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On Thursday Occupy Oakland announced a general strike that would "shut the city down," but while the unions have expressed support for the political movement, labor representatives said on Friday they wouldn't be striking. Protest organizers met with labor unions to get the support of labor, which they have, but only to a point. Occupy Oakland organizer Cat Brooks told Reuters on Friday the goal of the Nov. 2 action was a total general strike. "We mean nobody goes to work, nobody goes to school, we shut the city down," she said. But representatives from the Peralta Federation of Teachers and the International Longshore and Warehouse Union both said their organizations wouldn't call a strike for their members.

"It’s virtually impossible for any union to endorse a work-stoppage because all contracts have no-strike clauses, which unions are bound to honor. However most of the unions on the west coast, including ILWU, have been involved in supporting the Occupy Wall Street movement in their local communities," ILWU communications director Craig Merrilees said.

Separately, Peralta Fedration of Teachers labor representative Sara Connors said that while that union did have a process by which to call for a strike, it involved a union-wide vote that the organization's leadership had not as yet scheduled. "We’re going to do what we can to have members there participating. We didn’t call a strike vote, but we’re participating in the day of action," she said. The plan for Thursday's action includes three separate assemblies -- at 9 a.m., noon, and 6 p.m. -- to be held in downtown Oakland. Unions have encouraged their members to attend when they can, but not to skip work.

ILWU members have a recent history of taking the day off on their own volition when there's a cause they support. In 2008 about 25,000 members walked off the job at ports along the West Coast to protest the war in Iraq. In 2003, workers joined protesters at the Port of Oakland to protest the U.S. invasion. Merrilees refused to speculate on whether port workers would join the general strike next Thursday, but he said: "The ILWU members have a long and well-deserved reputation for exercising their fisrst-amendment rights on a wide variety of issues, all based on bedrock principles of social justice. That goes back to the times shortly after the union was founded, when workers refused to load ships bound for fascist Germany or Hirohito’s Japan, and includes actions that members took to oppose the apartheid regime in south Africa, and the war in Iraq during our time."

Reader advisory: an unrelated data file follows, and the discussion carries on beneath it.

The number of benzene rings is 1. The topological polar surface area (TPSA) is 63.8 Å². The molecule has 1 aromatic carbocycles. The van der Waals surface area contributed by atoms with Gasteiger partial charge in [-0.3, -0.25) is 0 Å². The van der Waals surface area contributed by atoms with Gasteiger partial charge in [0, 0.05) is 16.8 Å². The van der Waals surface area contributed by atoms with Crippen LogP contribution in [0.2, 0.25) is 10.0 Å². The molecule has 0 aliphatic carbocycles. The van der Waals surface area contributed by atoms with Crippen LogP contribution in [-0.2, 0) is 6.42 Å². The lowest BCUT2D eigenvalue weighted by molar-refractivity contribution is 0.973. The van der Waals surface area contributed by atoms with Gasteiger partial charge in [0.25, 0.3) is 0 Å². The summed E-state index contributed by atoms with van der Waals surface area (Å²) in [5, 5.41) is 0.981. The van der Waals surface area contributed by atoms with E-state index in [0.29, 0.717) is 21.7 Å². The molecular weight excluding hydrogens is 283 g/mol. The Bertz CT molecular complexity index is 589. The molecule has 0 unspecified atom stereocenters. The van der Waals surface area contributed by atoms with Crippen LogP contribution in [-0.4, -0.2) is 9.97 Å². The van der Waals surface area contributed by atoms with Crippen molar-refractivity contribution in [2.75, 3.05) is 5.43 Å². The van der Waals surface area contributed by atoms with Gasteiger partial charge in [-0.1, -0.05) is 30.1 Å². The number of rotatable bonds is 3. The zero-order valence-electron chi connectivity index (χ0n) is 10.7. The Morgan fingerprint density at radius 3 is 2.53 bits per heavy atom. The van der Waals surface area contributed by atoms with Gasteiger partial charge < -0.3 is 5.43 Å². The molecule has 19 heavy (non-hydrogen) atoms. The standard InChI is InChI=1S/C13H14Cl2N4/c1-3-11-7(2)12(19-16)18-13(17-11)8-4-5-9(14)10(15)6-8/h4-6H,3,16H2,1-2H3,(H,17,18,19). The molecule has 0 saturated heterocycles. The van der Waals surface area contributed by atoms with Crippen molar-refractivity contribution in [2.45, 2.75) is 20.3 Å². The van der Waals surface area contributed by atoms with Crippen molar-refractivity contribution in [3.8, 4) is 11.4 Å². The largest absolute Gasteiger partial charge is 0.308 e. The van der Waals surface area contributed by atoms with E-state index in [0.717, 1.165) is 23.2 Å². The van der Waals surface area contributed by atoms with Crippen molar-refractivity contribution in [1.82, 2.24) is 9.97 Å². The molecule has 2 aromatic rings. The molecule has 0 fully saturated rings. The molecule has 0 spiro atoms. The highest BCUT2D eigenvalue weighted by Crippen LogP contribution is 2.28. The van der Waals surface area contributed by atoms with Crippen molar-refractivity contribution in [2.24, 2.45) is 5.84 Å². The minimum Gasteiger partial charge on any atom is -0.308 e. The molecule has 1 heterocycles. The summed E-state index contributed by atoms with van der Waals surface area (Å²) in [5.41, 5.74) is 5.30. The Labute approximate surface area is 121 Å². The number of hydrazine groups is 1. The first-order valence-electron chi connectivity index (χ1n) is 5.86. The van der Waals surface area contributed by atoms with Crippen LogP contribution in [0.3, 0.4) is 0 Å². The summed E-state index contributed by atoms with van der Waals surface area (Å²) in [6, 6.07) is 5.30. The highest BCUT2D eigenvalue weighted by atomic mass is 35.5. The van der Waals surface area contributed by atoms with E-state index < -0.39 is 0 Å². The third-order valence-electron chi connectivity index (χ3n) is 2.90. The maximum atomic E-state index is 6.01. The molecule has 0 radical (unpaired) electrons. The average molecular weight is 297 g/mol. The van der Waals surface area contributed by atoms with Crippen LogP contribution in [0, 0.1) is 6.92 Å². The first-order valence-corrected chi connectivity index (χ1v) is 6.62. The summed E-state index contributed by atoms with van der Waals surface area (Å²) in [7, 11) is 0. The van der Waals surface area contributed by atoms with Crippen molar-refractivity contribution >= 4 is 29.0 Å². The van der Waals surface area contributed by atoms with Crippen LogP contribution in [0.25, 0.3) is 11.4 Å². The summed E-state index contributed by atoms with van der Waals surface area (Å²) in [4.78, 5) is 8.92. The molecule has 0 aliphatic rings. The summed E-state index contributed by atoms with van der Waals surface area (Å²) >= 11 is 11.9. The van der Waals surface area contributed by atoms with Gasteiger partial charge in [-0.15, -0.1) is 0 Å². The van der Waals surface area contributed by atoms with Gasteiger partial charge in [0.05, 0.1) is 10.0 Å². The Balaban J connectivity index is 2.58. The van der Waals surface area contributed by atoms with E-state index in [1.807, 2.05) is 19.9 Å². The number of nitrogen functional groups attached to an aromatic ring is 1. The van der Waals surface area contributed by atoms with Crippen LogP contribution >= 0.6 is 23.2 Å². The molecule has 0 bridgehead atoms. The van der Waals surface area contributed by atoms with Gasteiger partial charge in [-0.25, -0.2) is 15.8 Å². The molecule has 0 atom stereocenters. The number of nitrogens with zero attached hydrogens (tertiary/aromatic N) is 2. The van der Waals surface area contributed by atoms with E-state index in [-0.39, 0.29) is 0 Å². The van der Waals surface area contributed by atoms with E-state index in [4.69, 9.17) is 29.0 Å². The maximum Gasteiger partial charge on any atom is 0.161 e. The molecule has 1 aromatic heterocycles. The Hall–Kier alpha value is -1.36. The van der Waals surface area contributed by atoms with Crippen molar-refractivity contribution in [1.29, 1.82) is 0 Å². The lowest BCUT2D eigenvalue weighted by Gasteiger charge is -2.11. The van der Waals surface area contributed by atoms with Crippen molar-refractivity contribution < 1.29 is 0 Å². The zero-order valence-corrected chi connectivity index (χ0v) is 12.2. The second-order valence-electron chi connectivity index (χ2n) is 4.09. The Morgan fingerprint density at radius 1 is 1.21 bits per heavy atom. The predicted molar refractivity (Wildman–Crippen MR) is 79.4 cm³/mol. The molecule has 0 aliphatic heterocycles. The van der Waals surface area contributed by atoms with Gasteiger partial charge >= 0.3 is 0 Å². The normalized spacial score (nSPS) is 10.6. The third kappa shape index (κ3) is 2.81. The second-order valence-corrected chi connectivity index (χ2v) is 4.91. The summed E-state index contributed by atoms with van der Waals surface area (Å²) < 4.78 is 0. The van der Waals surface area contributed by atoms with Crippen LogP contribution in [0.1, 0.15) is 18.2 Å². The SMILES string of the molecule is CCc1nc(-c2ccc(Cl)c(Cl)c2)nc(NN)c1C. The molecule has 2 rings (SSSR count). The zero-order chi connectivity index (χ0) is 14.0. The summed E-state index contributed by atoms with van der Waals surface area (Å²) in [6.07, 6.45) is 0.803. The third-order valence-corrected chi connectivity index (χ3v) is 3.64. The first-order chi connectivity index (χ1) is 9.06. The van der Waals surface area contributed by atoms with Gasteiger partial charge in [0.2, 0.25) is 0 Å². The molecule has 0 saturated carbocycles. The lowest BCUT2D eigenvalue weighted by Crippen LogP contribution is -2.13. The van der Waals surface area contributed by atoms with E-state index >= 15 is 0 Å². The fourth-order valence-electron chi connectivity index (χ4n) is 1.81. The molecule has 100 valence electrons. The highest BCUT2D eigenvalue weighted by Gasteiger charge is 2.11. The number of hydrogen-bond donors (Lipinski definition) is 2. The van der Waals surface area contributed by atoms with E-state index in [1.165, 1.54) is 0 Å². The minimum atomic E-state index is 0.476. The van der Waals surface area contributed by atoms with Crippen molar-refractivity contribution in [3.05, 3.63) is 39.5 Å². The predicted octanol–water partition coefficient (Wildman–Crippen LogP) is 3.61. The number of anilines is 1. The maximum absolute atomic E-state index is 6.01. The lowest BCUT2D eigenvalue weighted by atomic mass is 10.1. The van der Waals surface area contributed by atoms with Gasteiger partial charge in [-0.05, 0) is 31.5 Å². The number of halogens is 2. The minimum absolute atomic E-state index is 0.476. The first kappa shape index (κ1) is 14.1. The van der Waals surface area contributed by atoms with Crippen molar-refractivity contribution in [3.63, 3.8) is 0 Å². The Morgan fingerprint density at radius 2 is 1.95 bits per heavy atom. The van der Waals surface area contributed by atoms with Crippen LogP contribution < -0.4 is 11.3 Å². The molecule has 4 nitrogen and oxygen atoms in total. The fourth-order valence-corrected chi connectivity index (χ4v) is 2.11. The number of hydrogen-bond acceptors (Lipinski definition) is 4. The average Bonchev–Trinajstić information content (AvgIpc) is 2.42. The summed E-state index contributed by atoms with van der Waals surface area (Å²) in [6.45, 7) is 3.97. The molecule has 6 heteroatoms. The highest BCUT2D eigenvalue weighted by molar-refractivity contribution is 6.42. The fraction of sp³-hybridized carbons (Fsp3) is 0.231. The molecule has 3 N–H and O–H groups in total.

After Oakland police cleared the Occupy Oakland encampment on Tuesday morning, protesters clashed with law enforcement on Tuesday night and Wednesday morning and one protester, Iraq-war veteran Scott Olsen, got hit in the head with what protesters say was a police projectile. Olsen is scheduled to have brain surgery on Friday, and his name has become a rallying cry for protesters who have planned demonstrations through the weekend to decry police violence. On Friday, campers had set up about 25 tents in Frank Ogawa Plaza after it was cleared earlier in the week.

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